Sermon – Good Friday, April 2, 2021
Christians do many weird things. Today, we proclaim the day that the Lord of glory, the one in whom we hope for eternal life, dying at the hands of wicked and sinful men, is a day best described as “good.” Of course, we have good reason to do so. By his blood, he has redeemed us from our sin and given us hope. Yet, there are some things that even we Christians find odd. What does the Apostles’ Creed mean by saying that Jesus “descended to the dead”? Let us consider Jesus’ victory over the dead, in his death.
First, the book of Revelation begins with a vision of the incomparable Jesus, who is linked closely with God Almighty (cf. v. 8 “I am the alpha and the omega” and v. 17 “I am the first and the last”). Jesus was God incarnate, who is the living one, the I AM who is pure being and not subject to death. Yet, he became flesh, and further became dead, and in doing so took the keys of Death and Hades. That is, his human body was laid in a tomb, and his human soul went where all dead souls go – Hades. But there, he showed himself victorious over the keeper of the dead, taking the keys and giving his people freedom.
We have a wonderful picture of this in the Exodus itself. The Patriarchs are warned repeatedly about “going down” or “descending” to Egypt, which they do in times of death. The land itself turns into death, as a new Pharaoh persecutes the people of God and tries to destroy the firstborn, keeping God’s people in slavery. Yet, God himself descends to Egypt to help them.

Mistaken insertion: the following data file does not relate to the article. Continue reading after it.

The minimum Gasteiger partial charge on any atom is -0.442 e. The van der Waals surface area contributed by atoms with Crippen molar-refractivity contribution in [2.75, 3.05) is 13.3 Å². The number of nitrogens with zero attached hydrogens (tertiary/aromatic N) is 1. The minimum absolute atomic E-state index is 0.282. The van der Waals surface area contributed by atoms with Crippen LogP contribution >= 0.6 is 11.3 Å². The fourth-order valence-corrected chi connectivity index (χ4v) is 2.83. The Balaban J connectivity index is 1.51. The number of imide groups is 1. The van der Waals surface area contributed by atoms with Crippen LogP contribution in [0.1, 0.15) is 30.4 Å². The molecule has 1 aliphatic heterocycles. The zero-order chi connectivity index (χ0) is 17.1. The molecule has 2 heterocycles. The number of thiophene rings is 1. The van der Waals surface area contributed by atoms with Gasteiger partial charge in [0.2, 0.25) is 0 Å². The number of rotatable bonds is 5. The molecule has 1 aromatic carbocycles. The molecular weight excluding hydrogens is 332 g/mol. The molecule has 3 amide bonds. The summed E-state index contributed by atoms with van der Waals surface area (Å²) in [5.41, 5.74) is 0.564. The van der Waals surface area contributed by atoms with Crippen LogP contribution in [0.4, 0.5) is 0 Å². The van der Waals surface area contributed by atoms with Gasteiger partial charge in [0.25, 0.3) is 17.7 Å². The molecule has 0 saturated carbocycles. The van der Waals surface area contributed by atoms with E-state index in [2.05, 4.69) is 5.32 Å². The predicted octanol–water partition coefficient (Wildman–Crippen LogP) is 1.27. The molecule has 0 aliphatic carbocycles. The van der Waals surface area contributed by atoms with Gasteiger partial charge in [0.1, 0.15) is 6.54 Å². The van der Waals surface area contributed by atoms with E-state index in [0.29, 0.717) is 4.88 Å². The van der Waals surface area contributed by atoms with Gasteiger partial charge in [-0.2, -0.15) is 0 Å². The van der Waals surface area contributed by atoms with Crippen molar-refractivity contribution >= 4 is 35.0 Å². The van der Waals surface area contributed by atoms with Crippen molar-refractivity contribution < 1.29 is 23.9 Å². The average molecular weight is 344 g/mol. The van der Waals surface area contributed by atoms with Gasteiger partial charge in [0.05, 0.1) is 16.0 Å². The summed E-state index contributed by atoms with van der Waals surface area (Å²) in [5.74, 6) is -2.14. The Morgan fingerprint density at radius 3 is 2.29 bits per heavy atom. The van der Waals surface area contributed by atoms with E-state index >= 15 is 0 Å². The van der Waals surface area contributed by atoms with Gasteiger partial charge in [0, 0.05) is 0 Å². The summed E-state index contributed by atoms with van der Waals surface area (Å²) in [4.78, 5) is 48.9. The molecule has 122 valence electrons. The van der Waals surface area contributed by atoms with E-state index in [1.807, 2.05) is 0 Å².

In Isaiah, as the future hope of Israel through the exile is being prophesied, a question that lingers in the text is precisely what this redemption would look like. Isaiah, in chapter 51, reminds the people of God of the resurrection of their beginning. That the birth of Isaac was not just a miraculous birth, but a bringing of life from the dead. And the work that God would do for the land would be the same (from a desert to a Edenic garden). To effect this, Isaiah pleads with God to do what he has done previously in leading his people out of Egypt. In other words, Isaiah sees in God descending to Egypt a picture of the future resurrection from the dead that the people of Israel will get. This picture is fulfilled in Jesus, who as God and man, descends to the dead. In doing this, he shows himself the Lord of the dead, and destroys the hold that the abode of the dead had on the redeemed. He has led captives in his wake!
In the descent, he shows himself the Lord of the dead. In the resurrection, he shows himself the Lord of the living. In his ascension, he shows himself the Lord of all creation. Praise be to our Lord!